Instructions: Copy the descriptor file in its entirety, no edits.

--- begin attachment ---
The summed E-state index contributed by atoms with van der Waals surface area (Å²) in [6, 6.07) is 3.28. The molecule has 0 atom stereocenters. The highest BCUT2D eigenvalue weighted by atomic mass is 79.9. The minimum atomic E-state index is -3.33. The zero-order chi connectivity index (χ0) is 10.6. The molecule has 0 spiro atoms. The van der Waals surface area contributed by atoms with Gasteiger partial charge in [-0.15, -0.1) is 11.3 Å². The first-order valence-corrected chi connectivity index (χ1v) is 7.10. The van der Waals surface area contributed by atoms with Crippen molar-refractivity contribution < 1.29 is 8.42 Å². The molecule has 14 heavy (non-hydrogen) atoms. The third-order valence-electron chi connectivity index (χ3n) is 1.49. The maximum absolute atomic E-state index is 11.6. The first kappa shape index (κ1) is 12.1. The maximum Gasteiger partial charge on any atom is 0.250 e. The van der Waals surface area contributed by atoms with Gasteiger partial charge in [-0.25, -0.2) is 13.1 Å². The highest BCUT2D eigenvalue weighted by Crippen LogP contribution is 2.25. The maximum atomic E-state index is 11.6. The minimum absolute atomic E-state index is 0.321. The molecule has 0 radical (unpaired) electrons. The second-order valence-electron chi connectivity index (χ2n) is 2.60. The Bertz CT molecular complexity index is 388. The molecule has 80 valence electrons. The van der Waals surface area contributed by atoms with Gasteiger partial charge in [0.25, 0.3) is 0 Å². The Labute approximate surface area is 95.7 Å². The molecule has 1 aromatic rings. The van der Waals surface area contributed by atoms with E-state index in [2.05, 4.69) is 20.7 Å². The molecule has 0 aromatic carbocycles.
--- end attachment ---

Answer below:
The summed E-state index contributed by atoms with van der Waals surface area (Å²) in [6, 6.07) is 3.28. The molecule has 0 atom stereocenters. The highest BCUT2D eigenvalue weighted by atomic mass is 79.9. The minimum atomic E-state index is -3.33. The zero-order chi connectivity index (χ0) is 10.6. The molecule has 0 spiro atoms. The van der Waals surface area contributed by atoms with Gasteiger partial charge in [-0.15, -0.1) is 11.3 Å². The first-order valence-corrected chi connectivity index (χ1v) is 7.10. The van der Waals surface area contributed by atoms with Crippen molar-refractivity contribution < 1.29 is 8.42 Å². The molecule has 14 heavy (non-hydrogen) atoms. The third-order valence-electron chi connectivity index (χ3n) is 1.49. The maximum absolute atomic E-state index is 11.6. The first kappa shape index (κ1) is 12.1. The maximum Gasteiger partial charge on any atom is 0.250 e. The van der Waals surface area contributed by atoms with Gasteiger partial charge in [-0.25, -0.2) is 13.1 Å². The highest BCUT2D eigenvalue weighted by Crippen LogP contribution is 2.25. The maximum atomic E-state index is 11.6. The minimum absolute atomic E-state index is 0.321. The molecule has 0 radical (unpaired) electrons. The second-order valence-electron chi connectivity index (χ2n) is 2.60. The Bertz CT molecular complexity index is 388. The molecule has 80 valence electrons. The van der Waals surface area contributed by atoms with Gasteiger partial charge in [0.25, 0.3) is 0 Å². The Labute approximate surface area is 95.7 Å². The molecule has 1 aromatic rings. The van der Waals surface area contributed by atoms with E-state index in [2.05, 4.69) is 20.7 Å². The molecule has 0 aromatic carbocycles.